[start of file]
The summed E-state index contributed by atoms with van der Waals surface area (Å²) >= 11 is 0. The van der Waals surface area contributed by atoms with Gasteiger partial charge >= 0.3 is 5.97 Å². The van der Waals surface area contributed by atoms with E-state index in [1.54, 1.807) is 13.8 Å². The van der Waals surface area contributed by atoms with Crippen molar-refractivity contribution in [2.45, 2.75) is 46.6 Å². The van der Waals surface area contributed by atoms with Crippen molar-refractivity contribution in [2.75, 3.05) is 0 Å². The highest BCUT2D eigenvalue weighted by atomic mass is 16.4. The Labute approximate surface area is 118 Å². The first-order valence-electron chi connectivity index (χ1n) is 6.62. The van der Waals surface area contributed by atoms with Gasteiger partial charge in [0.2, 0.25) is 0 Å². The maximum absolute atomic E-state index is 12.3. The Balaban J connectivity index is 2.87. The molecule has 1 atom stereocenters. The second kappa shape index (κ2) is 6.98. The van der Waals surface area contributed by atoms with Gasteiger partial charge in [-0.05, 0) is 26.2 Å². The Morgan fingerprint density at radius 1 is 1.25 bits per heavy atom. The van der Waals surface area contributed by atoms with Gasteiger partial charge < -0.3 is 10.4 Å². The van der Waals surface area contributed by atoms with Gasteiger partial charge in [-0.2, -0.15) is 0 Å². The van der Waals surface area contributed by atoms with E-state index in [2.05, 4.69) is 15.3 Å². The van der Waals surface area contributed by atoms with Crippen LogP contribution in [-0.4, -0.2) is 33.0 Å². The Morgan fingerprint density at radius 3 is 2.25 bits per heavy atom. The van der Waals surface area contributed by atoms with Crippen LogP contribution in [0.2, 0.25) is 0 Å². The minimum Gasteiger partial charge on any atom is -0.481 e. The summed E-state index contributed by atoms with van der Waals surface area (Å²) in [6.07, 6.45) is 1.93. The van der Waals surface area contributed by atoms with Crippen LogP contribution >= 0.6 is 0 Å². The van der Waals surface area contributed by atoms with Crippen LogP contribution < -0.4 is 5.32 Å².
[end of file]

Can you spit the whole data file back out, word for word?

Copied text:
The summed E-state index contributed by atoms with van der Waals surface area (Å²) >= 11 is 0. The van der Waals surface area contributed by atoms with Gasteiger partial charge >= 0.3 is 5.97 Å². The van der Waals surface area contributed by atoms with E-state index in [1.54, 1.807) is 13.8 Å². The van der Waals surface area contributed by atoms with Crippen molar-refractivity contribution in [2.45, 2.75) is 46.6 Å². The van der Waals surface area contributed by atoms with Crippen molar-refractivity contribution in [2.75, 3.05) is 0 Å². The highest BCUT2D eigenvalue weighted by atomic mass is 16.4. The Labute approximate surface area is 118 Å². The first-order valence-electron chi connectivity index (χ1n) is 6.62. The van der Waals surface area contributed by atoms with Gasteiger partial charge in [0.2, 0.25) is 0 Å². The maximum absolute atomic E-state index is 12.3. The Balaban J connectivity index is 2.87. The molecule has 1 atom stereocenters. The second kappa shape index (κ2) is 6.98. The van der Waals surface area contributed by atoms with Gasteiger partial charge in [-0.05, 0) is 26.2 Å². The Morgan fingerprint density at radius 1 is 1.25 bits per heavy atom. The van der Waals surface area contributed by atoms with Gasteiger partial charge < -0.3 is 10.4 Å². The van der Waals surface area contributed by atoms with Gasteiger partial charge in [-0.2, -0.15) is 0 Å². The van der Waals surface area contributed by atoms with E-state index in [2.05, 4.69) is 15.3 Å². The van der Waals surface area contributed by atoms with Crippen LogP contribution in [-0.4, -0.2) is 33.0 Å². The Morgan fingerprint density at radius 3 is 2.25 bits per heavy atom. The van der Waals surface area contributed by atoms with Crippen LogP contribution in [0.2, 0.25) is 0 Å². The minimum Gasteiger partial charge on any atom is -0.481 e. The summed E-state index contributed by atoms with van der Waals surface area (Å²) in [6.07, 6.45) is 1.93. The van der Waals surface area contributed by atoms with Crippen LogP contribution >= 0.6 is 0 Å². The van der Waals surface area contributed by atoms with Crippen LogP contribution < -0.4 is 5.32 Å².